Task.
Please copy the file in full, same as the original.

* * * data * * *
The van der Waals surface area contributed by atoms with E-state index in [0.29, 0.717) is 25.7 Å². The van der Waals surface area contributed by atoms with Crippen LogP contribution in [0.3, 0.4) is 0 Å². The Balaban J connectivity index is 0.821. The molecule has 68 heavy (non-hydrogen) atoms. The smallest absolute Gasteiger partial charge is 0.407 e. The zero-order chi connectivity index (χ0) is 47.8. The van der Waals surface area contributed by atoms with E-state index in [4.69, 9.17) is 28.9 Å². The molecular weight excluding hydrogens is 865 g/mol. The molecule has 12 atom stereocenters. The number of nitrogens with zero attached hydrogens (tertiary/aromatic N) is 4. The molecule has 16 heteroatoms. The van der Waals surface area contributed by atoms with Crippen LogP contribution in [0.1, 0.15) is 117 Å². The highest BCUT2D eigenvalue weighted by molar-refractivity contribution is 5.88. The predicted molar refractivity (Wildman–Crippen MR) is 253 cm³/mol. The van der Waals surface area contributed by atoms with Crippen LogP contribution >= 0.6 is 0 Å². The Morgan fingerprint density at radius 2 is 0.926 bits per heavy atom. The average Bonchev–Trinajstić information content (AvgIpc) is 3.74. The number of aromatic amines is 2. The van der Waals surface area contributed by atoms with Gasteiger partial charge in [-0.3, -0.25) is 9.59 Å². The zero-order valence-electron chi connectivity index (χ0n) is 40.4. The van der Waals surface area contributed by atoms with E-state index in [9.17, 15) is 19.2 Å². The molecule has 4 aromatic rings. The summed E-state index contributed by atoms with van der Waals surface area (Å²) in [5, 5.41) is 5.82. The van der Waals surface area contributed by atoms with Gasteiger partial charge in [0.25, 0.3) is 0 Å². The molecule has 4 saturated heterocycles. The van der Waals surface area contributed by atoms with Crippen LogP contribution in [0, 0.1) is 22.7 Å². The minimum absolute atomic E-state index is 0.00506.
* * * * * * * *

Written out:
The van der Waals surface area contributed by atoms with E-state index in [0.29, 0.717) is 25.7 Å². The van der Waals surface area contributed by atoms with Crippen LogP contribution in [0.3, 0.4) is 0 Å². The Balaban J connectivity index is 0.821. The molecule has 68 heavy (non-hydrogen) atoms. The smallest absolute Gasteiger partial charge is 0.407 e. The zero-order chi connectivity index (χ0) is 47.8. The van der Waals surface area contributed by atoms with E-state index in [4.69, 9.17) is 28.9 Å². The molecular weight excluding hydrogens is 865 g/mol. The molecule has 12 atom stereocenters. The number of nitrogens with zero attached hydrogens (tertiary/aromatic N) is 4. The molecule has 16 heteroatoms. The van der Waals surface area contributed by atoms with Crippen LogP contribution in [0.1, 0.15) is 117 Å². The highest BCUT2D eigenvalue weighted by molar-refractivity contribution is 5.88. The predicted molar refractivity (Wildman–Crippen MR) is 253 cm³/mol. The van der Waals surface area contributed by atoms with Crippen LogP contribution >= 0.6 is 0 Å². The Morgan fingerprint density at radius 2 is 0.926 bits per heavy atom. The average Bonchev–Trinajstić information content (AvgIpc) is 3.74. The number of aromatic amines is 2. The van der Waals surface area contributed by atoms with Gasteiger partial charge in [-0.3, -0.25) is 9.59 Å². The zero-order valence-electron chi connectivity index (χ0n) is 40.4. The van der Waals surface area contributed by atoms with E-state index in [9.17, 15) is 19.2 Å². The molecule has 4 aromatic rings. The summed E-state index contributed by atoms with van der Waals surface area (Å²) in [5, 5.41) is 5.82. The van der Waals surface area contributed by atoms with Gasteiger partial charge in [0.25, 0.3) is 0 Å². The molecule has 4 saturated heterocycles. The van der Waals surface area contributed by atoms with Crippen LogP contribution in [0, 0.1) is 22.7 Å². The minimum absolute atomic E-state index is 0.00506.